If you want to know why our energy policy is what it is, and why the transition to renewables is so slow, there's an easy way to find out: Follow the money.
In energy -- as in so many other things -- we have the best government money can buy. Our Congress is overwhelmingly dominated by lawyers, not scientists, and we form our energy policy around who lines their pockets, not around a scientific or rational grasp of our energy reality. This is why technocratic nations like China and Germany are kicking our asses in resource planning, energy transition, transportation planning, infrastructure investment, and so on.
I began my inquiry into this subject by plundering the OpenSecrets.org database, an independent, nonpartisan and free website produced by the Center for Responsive Politics, which tracks the influence of money on U.S. politics.
The results were not surprising.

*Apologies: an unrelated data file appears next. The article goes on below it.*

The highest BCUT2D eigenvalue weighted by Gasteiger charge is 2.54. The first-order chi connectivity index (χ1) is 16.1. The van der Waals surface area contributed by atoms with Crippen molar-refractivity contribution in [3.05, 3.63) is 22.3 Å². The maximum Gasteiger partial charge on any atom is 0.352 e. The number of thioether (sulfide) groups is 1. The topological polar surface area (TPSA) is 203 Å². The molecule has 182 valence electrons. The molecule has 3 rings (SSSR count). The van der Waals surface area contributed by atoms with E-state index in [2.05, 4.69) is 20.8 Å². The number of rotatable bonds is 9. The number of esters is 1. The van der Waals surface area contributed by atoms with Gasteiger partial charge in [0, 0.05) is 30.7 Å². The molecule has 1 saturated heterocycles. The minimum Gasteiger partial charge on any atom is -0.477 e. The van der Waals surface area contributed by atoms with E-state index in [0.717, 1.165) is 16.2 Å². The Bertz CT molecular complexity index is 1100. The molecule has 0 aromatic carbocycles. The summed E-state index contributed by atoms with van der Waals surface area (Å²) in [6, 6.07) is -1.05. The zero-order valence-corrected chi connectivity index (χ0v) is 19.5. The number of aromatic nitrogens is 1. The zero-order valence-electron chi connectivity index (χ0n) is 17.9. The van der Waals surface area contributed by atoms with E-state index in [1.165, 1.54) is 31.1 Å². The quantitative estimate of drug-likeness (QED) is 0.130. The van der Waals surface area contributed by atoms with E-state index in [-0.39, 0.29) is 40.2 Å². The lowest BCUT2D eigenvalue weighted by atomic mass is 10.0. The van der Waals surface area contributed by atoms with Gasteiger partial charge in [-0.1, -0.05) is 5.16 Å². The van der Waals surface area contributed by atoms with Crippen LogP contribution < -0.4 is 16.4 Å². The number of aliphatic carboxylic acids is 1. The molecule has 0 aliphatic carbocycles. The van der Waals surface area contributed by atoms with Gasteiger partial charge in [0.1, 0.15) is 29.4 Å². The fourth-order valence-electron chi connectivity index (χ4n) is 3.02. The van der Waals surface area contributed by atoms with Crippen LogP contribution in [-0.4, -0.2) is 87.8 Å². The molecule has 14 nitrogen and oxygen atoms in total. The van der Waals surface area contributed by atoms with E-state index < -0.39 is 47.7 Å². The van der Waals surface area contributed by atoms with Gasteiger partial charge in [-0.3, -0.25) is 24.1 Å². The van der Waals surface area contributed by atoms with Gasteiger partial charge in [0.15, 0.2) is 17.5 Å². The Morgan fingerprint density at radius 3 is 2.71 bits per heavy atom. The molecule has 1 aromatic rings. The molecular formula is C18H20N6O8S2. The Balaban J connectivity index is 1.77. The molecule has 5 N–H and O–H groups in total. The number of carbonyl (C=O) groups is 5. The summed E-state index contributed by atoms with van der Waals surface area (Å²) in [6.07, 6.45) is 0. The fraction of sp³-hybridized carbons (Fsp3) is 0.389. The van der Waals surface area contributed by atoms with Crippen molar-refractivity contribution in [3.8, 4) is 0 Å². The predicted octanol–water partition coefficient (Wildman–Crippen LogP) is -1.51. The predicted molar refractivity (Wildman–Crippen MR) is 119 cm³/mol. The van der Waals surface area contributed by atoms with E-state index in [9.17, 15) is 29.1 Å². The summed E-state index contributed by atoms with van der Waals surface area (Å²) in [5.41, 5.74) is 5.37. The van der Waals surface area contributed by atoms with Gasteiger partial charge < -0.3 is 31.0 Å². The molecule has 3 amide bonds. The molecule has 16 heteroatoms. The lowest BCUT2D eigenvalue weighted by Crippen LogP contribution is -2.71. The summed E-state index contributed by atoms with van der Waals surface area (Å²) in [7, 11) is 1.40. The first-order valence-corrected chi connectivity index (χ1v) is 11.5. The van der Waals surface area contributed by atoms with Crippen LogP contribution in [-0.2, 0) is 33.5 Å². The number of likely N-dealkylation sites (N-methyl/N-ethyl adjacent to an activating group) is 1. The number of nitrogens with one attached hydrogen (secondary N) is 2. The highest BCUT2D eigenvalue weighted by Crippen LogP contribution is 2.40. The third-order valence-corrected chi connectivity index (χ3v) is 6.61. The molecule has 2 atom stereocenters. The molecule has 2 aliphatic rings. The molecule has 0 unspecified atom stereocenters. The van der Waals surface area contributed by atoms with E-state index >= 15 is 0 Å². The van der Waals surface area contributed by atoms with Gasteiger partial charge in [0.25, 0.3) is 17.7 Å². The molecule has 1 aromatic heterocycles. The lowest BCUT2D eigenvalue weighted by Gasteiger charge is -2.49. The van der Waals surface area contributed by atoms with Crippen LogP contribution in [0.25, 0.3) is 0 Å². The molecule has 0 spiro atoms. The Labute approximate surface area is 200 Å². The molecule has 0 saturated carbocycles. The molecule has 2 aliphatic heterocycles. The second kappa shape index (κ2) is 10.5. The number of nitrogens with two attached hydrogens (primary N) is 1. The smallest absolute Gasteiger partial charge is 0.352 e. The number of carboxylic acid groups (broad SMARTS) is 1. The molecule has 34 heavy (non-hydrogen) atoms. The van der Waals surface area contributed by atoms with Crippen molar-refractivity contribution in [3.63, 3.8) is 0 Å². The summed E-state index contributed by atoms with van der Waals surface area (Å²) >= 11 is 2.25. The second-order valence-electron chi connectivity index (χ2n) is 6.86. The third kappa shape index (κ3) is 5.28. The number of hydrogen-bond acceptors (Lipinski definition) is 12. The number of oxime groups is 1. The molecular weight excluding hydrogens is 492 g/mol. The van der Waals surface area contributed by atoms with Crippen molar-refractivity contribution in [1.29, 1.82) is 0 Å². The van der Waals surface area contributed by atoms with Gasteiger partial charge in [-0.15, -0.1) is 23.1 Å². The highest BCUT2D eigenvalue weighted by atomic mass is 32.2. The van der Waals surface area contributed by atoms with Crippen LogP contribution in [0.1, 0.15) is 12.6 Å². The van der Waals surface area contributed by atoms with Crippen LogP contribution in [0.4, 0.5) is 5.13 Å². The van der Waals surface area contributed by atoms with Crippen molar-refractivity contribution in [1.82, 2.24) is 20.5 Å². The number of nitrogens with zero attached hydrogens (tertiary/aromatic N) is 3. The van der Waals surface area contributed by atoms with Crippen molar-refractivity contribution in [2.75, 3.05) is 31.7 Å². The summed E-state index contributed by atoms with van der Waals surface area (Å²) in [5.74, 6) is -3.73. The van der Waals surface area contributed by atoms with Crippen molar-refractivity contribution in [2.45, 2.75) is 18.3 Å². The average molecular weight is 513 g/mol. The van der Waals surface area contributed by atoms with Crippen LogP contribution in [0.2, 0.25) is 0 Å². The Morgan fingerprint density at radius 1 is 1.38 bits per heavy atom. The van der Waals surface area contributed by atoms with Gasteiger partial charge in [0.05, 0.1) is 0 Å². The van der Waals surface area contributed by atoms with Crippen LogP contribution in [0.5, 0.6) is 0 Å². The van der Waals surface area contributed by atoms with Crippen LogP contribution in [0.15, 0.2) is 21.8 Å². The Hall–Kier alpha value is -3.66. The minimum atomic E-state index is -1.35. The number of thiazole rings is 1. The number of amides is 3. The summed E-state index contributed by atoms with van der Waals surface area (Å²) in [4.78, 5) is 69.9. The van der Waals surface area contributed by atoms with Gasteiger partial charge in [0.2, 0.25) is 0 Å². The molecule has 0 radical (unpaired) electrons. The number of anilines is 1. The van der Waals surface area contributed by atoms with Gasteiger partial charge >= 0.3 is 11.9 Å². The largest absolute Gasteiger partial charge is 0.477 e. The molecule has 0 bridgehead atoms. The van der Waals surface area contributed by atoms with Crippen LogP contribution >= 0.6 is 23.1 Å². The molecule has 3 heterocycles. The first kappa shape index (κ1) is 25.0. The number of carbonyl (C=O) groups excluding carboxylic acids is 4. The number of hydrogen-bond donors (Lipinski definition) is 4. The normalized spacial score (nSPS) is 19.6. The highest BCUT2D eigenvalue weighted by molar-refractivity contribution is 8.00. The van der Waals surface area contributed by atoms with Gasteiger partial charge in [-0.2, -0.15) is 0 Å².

The oil and gas industry utterly dominates the Energy and Natural Resources category, spending $149 million on lobbying in 2011. The entire complex of renewables falls under the "Misc Energy" category. On this basis, the oil and gas sector outspends Misc Energy by about three to one. But that leaves a lot out of the equation, because the utility sector is over two-thirds powered by coal and natural gas, and coal lobbying is partly represented by the Mining category. The oil and gas industry plus the utility sector outspends Misc Energy by more than five to one.
So let's look at the primary energy industry alone.
The oil and gas industry plus the coal mining industry spent $168 million on lobbying in 2011, or about three times that of Misc Energy. The American Petroleum Institute (API), the oil and gas industry's main lobbying group, spent more than two-and-a-half times what the American Wind Energy Association (AWEA) and the Solar Energy Industries Association (SEIA) did, combined.
But even that doesn't really tell the whole story.